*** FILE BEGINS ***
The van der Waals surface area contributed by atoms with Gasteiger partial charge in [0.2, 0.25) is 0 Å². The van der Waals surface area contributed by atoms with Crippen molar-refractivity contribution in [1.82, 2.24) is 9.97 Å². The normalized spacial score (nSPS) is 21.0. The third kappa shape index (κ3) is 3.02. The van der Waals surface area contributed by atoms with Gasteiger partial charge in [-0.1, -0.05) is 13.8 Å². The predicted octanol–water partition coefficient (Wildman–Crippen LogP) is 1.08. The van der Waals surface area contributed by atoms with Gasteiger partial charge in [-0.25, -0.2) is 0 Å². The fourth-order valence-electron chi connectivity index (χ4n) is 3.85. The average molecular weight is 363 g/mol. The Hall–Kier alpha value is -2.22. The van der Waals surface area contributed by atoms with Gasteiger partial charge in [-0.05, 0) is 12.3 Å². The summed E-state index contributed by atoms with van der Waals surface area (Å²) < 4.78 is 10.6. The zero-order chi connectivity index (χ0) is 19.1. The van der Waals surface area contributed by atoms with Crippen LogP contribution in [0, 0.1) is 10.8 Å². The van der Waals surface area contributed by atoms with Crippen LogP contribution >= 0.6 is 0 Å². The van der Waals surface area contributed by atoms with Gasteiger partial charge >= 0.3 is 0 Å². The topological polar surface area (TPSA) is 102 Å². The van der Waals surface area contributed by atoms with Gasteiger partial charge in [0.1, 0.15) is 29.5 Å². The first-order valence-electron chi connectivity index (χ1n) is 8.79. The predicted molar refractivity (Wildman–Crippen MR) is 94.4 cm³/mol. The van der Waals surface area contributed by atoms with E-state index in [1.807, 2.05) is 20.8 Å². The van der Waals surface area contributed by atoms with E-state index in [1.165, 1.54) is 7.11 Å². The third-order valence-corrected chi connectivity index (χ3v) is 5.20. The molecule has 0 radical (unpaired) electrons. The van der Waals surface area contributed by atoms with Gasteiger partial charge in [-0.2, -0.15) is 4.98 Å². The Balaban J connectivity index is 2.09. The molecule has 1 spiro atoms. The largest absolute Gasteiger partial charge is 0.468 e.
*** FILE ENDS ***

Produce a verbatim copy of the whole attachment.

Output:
The van der Waals surface area contributed by atoms with Gasteiger partial charge in [0.2, 0.25) is 0 Å². The van der Waals surface area contributed by atoms with Crippen molar-refractivity contribution in [1.82, 2.24) is 9.97 Å². The normalized spacial score (nSPS) is 21.0. The third kappa shape index (κ3) is 3.02. The van der Waals surface area contributed by atoms with Gasteiger partial charge in [-0.1, -0.05) is 13.8 Å². The predicted octanol–water partition coefficient (Wildman–Crippen LogP) is 1.08. The van der Waals surface area contributed by atoms with Gasteiger partial charge in [-0.25, -0.2) is 0 Å². The fourth-order valence-electron chi connectivity index (χ4n) is 3.85. The average molecular weight is 363 g/mol. The Hall–Kier alpha value is -2.22. The van der Waals surface area contributed by atoms with Gasteiger partial charge in [-0.05, 0) is 12.3 Å². The summed E-state index contributed by atoms with van der Waals surface area (Å²) < 4.78 is 10.6. The zero-order chi connectivity index (χ0) is 19.1. The van der Waals surface area contributed by atoms with Crippen LogP contribution in [0, 0.1) is 10.8 Å². The van der Waals surface area contributed by atoms with Crippen LogP contribution >= 0.6 is 0 Å². The van der Waals surface area contributed by atoms with Gasteiger partial charge >= 0.3 is 0 Å². The topological polar surface area (TPSA) is 102 Å². The van der Waals surface area contributed by atoms with Gasteiger partial charge in [0.1, 0.15) is 29.5 Å². The first-order valence-electron chi connectivity index (χ1n) is 8.79. The predicted molar refractivity (Wildman–Crippen MR) is 94.4 cm³/mol. The van der Waals surface area contributed by atoms with E-state index in [1.807, 2.05) is 20.8 Å². The van der Waals surface area contributed by atoms with E-state index in [1.165, 1.54) is 7.11 Å². The third-order valence-corrected chi connectivity index (χ3v) is 5.20. The molecule has 0 radical (unpaired) electrons. The van der Waals surface area contributed by atoms with Gasteiger partial charge in [-0.2, -0.15) is 4.98 Å². The Balaban J connectivity index is 2.09. The molecule has 1 spiro atoms. The largest absolute Gasteiger partial charge is 0.468 e.